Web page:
7. WWE Cruiserweight Championship Match: Cruiserweight Champion Matt Hardy (w/ Shannon Moore) vs Rey Mysterio, WrestleMania XIX
Jim Ross: “King, I tell ya this is my tenth WrestleMania and I’m just as excited today as I was in 1993!”
At least they didn’t make him wear a toga to commemorate this anniversary.
Ten years on from Michaels and Tatanka, WrestleMania again started with a Title defense as the Cruiserweight Championship kicked off ‘The Grandest Stage Of Them All’ for the first time.
In late 2002, Matt Hardy was on the roll of his career. Having been one of the highlights of the ‘Attitude Era‘, one of the problems WWE faced when it came time to push The Hardy Boyz as singles acts was having two similar acts on the same show.
This was one case where WWE’s controversial ‘Brand Extension‘ came in handy as that Summer Matt jumped to SmackDown!, leaving younger brother Jeff on Raw, promptly reinventing himself as the conceited Matt Hardy Version 1.0 complete with new entrance music and ‘Mattitude’.
Between his entertaining interaction with the perpetually confused Brock Lesnar, ‘Winning Streak’ over The Undertaker, ‘Matt Facts’ that would appear onscreen during his entrances (eg: “Matt Strongly Dislikes Mustard”; “Matt’s pants are a size 34 in the waist”; “Matt is more handsome than Christian”), and advisory sessions where he would mentor MFer (Mattitude Follower) Shannon Moore all signs pointed to him being in a hot feud come ‘Mania Season’.
According to their respective autobiographies, The Hardy Boyz: Exist 2 Inspire (2003) and Adam Copeland on Edge (2004), he was all set for a feud with another rising star, Edge, which may or may not have culminated at this WrestleMania.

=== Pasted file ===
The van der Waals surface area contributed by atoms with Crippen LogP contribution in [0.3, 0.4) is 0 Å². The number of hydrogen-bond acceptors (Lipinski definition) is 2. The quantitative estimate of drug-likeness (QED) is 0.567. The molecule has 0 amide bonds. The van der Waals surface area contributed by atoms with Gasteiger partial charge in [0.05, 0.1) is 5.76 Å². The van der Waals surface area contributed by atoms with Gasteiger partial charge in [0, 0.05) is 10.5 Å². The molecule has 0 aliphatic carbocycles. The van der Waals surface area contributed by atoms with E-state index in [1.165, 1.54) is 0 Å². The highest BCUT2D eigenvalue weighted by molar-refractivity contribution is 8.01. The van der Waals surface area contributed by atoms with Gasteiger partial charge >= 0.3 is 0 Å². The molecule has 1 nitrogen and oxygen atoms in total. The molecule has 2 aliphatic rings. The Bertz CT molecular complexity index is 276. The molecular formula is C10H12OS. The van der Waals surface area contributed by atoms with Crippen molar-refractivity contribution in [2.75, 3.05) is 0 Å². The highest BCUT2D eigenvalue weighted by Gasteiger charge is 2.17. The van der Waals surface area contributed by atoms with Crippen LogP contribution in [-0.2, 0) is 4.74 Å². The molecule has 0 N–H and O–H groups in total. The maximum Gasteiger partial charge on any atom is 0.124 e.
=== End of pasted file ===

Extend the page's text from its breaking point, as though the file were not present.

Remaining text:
As it was the feud never happened, and even if it had the match wouldn’t have taken place since Edge ended up sitting out the show with a broken neck.
After his scheduled feud with Edge was given to Albert (who went from Velocity regular losing to Funaki to the fearsome A-Train in the space of around five minutes) and a short period of floating around with no clear direction, Hardy rebounded with a storyline that saw him try to slim down enough to fight for the Cruiserweight Title (WCW did the same thing with Disco Inferno a few years prior) which he won from Billy Kidman the month prior to ‘Mania at No Way Out.
Working with the Cruisers allowed Hardy to take on the Big Man role in matches, resurrecting power-based offense from his OMEGA days. He even threw in a few heavyweight standards like the Human Torture Rack spot he only used against Kidman-sized guys (which was a bit odd considering A-Train was using the same move against bigger opponents on the same show).